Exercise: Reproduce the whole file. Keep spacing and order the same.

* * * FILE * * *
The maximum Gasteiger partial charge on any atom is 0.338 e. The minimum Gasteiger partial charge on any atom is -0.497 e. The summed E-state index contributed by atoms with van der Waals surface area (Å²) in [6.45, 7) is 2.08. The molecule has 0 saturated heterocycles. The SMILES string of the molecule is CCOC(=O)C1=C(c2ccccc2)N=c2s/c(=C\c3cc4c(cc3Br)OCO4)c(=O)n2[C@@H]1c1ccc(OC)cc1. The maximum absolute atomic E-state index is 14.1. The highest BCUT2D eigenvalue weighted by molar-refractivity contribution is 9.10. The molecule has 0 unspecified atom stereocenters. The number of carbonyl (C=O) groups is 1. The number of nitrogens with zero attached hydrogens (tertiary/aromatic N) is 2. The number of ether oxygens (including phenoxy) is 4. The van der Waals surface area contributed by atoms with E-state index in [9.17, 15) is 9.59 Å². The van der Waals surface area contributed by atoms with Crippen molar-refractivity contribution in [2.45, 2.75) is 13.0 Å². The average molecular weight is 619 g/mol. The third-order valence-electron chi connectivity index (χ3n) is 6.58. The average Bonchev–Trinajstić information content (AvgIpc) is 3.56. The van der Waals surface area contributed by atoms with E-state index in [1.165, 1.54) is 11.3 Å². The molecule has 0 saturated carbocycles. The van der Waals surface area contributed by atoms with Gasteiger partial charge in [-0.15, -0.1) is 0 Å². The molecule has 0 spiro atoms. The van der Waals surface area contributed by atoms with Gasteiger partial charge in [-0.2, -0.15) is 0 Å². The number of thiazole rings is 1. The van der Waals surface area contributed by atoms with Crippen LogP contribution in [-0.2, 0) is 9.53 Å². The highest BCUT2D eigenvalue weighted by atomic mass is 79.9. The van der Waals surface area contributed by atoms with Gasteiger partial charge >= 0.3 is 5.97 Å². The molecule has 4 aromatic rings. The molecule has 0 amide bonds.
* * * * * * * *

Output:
The maximum Gasteiger partial charge on any atom is 0.338 e. The minimum Gasteiger partial charge on any atom is -0.497 e. The summed E-state index contributed by atoms with van der Waals surface area (Å²) in [6.45, 7) is 2.08. The molecule has 0 saturated heterocycles. The SMILES string of the molecule is CCOC(=O)C1=C(c2ccccc2)N=c2s/c(=C\c3cc4c(cc3Br)OCO4)c(=O)n2[C@@H]1c1ccc(OC)cc1. The maximum absolute atomic E-state index is 14.1. The highest BCUT2D eigenvalue weighted by molar-refractivity contribution is 9.10. The molecule has 0 unspecified atom stereocenters. The number of carbonyl (C=O) groups is 1. The number of nitrogens with zero attached hydrogens (tertiary/aromatic N) is 2. The number of ether oxygens (including phenoxy) is 4. The van der Waals surface area contributed by atoms with E-state index in [9.17, 15) is 9.59 Å². The van der Waals surface area contributed by atoms with Crippen molar-refractivity contribution in [2.45, 2.75) is 13.0 Å². The average molecular weight is 619 g/mol. The third-order valence-electron chi connectivity index (χ3n) is 6.58. The average Bonchev–Trinajstić information content (AvgIpc) is 3.56. The van der Waals surface area contributed by atoms with E-state index in [1.165, 1.54) is 11.3 Å². The molecule has 0 saturated carbocycles. The van der Waals surface area contributed by atoms with Gasteiger partial charge in [-0.15, -0.1) is 0 Å². The molecule has 0 spiro atoms. The van der Waals surface area contributed by atoms with Gasteiger partial charge in [-0.2, -0.15) is 0 Å². The number of thiazole rings is 1. The van der Waals surface area contributed by atoms with Crippen LogP contribution in [-0.2, 0) is 9.53 Å². The highest BCUT2D eigenvalue weighted by atomic mass is 79.9. The van der Waals surface area contributed by atoms with Gasteiger partial charge >= 0.3 is 5.97 Å². The molecule has 4 aromatic rings. The molecule has 0 amide bonds.